Rosalind's garden

I received a letter from Rosalind in 2009 congratulating me on PitWR. At that stage she was still living in Oamaru but we met up on one of her frequent Dunedin trips. This led to her offering to deliver the cards around Oamaru which led me to invite her to become a PitWR trustee. Since then Rosalind has moved to Dunedin but she still delivers our Oamaru cards if her trips coincide with our distribution dates. We  regularly meet for hot drinks, a good old chinwag, and a tasting of each other’s latest poetic efforts.

Introducing: Rosalind

I grew up in Dunedin and attended university here before travelling in Europe for 3 years. On my return I trained as a primary school teacher and taught for many years, mainly in North Otago.  In 1991 I set up the Music for Children Trust, and from then until 2006 I travelled round Otago teaching music in primary schools and pre-schools. I particularly enjoyed going to remote areas like the Maniototo or Omarama or Mt Cook, where I would spend a week at a time taking music with all the children in the school. In 2006 I had a change of direction and now concentrate on translating German, which has been a love of mine since studying it at high school and university. Although I moved back to Dunedin 3 years ago, I still have my house in Oamaru where I lived while teaching in North Otago. The house with its sea view is my favourite place to write, though like most people I carry a notebook everywhere and jot down ideas whenever they occur to me.

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My father was a professor of English and passed on his love of poetry to us. I’m very grateful that I grew up in a household where poetry was highly valued; like so much else, I took it for granted at the time, only much later realising what a privilege this was. My favourite poets are too numerous to mention, but recently I’ve enjoyed reading poetry by Michael Swan, Bill Sewell and Ruth Dallas. I admire economy of words and am always trying to pare back my own writing to the barest essentials.

DSCN0540 And sunrise from the same window, although I’m not an early morning writer!

My 2 poems. The first is about meeting a friend after an interval of many years, and the way we seemed to pick up exactly where we had left off. The second is about an elderly Sri Lankan woman with Alzheimers who had been a dancer and a musician. Hearing music always elicited a response from her even when nothing else did: she would start beating time on the counterpane, or sometimes sit up on the edge of the bed with her hands swaying and dancing to the music.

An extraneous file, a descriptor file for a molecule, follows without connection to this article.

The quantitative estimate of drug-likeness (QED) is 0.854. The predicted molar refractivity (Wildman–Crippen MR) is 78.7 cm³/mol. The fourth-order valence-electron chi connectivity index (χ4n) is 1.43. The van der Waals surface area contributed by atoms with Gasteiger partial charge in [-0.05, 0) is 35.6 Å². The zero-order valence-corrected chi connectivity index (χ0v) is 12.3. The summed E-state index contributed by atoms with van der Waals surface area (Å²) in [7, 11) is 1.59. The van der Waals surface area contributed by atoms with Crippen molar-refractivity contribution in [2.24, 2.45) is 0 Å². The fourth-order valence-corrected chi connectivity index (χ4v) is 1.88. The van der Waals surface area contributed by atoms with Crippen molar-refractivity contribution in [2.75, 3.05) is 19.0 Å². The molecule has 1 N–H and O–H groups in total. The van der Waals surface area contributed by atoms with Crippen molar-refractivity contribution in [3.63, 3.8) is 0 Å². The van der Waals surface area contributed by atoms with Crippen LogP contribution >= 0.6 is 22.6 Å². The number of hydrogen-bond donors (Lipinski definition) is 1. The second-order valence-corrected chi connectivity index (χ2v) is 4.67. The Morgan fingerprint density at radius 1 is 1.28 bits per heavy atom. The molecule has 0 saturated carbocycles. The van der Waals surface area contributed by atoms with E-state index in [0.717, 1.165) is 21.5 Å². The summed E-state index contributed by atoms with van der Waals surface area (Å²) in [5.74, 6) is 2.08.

RECORDS

We were listening to records
when you slipped out to the dairy.

You remember the calendar
on the kitchen door? While you
were gone, someone altered it.
I did not notice this, wandering
through strange, spine-tingling
landscapes of Schubert, Beethoven.
First days, then months and years
were soundlessly removed.

You returned, surprised
to notice the new date.
We turned over the record,
ready to hear the next movement.

DANCE

You ride lightly on your mind now,
travel to far places beyond our reach;
yet at the first touch of music
instantly you are here with me,
and when hands and eyes dance
shrunken skin is graceful as a girl’s,
eyes are wells of light.

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PoARTry @ Olveston

Cover

This gorgeous 54 page book of poems, artwork created in response to the poems, and photographs from Olveston relating to the poems, is selling for $20.00 (plus $2.50 postage in NZ) with all profits going to Poems in the Waiting Room (NZ).  It has a soft cover with a spiral binding.  Helen Lehndorf  and Jenny Longstaff were my two  midwives – editing and designing the book for me!

If you wish to purchase a book please email me, Ruth, for details  -

waitingroompoems(at)gmail(dot)com. Please replace the (at) with @ and (dot) with .

Inside cover

Artwork by Janie Porter inside the front cover

Peter's vase and amphora

Peter Gregory’s vase and amphora created in response to Olveston afternoon.

Olveston

Manu Berry and Annie Lambourne’s responses to the poem Olveston

Olveston whispers 1

Pauline Bellamy turned this poem, Olveston whispers, into a delightful small booklet.

Hut for Dot

Kevin Dunkley’s response to the poem Hut for Dorothy

Main St, Arrowtown.jpg

Anna Reid’s response to the poem, Main St Arrowtown